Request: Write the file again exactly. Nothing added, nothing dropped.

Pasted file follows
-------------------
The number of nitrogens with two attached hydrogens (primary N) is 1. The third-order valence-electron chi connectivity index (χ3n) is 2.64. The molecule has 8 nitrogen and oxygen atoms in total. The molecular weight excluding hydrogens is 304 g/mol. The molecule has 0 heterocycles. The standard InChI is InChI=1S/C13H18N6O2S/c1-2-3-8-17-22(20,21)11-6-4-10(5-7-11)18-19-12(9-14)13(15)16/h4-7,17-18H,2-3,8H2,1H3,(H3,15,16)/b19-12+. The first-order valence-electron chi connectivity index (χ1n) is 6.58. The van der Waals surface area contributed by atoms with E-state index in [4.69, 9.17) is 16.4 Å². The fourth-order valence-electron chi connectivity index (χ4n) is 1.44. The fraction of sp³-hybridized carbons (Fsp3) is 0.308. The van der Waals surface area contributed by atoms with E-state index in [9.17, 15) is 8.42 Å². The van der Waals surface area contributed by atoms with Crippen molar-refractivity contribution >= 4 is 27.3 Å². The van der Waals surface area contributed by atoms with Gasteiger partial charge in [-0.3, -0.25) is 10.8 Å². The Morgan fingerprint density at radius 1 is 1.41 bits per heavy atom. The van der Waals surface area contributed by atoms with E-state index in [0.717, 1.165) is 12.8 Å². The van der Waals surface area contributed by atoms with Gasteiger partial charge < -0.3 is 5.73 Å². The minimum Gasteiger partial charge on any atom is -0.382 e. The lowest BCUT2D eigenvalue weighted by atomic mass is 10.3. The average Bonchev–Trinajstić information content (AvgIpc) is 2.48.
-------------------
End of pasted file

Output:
The number of nitrogens with two attached hydrogens (primary N) is 1. The third-order valence-electron chi connectivity index (χ3n) is 2.64. The molecule has 8 nitrogen and oxygen atoms in total. The molecular weight excluding hydrogens is 304 g/mol. The molecule has 0 heterocycles. The standard InChI is InChI=1S/C13H18N6O2S/c1-2-3-8-17-22(20,21)11-6-4-10(5-7-11)18-19-12(9-14)13(15)16/h4-7,17-18H,2-3,8H2,1H3,(H3,15,16)/b19-12+. The first-order valence-electron chi connectivity index (χ1n) is 6.58. The van der Waals surface area contributed by atoms with E-state index in [4.69, 9.17) is 16.4 Å². The fourth-order valence-electron chi connectivity index (χ4n) is 1.44. The fraction of sp³-hybridized carbons (Fsp3) is 0.308. The van der Waals surface area contributed by atoms with E-state index in [9.17, 15) is 8.42 Å². The van der Waals surface area contributed by atoms with Crippen molar-refractivity contribution >= 4 is 27.3 Å². The van der Waals surface area contributed by atoms with Gasteiger partial charge in [-0.3, -0.25) is 10.8 Å². The Morgan fingerprint density at radius 1 is 1.41 bits per heavy atom. The van der Waals surface area contributed by atoms with E-state index in [0.717, 1.165) is 12.8 Å². The van der Waals surface area contributed by atoms with Gasteiger partial charge < -0.3 is 5.73 Å². The minimum Gasteiger partial charge on any atom is -0.382 e. The lowest BCUT2D eigenvalue weighted by atomic mass is 10.3. The average Bonchev–Trinajstić information content (AvgIpc) is 2.48.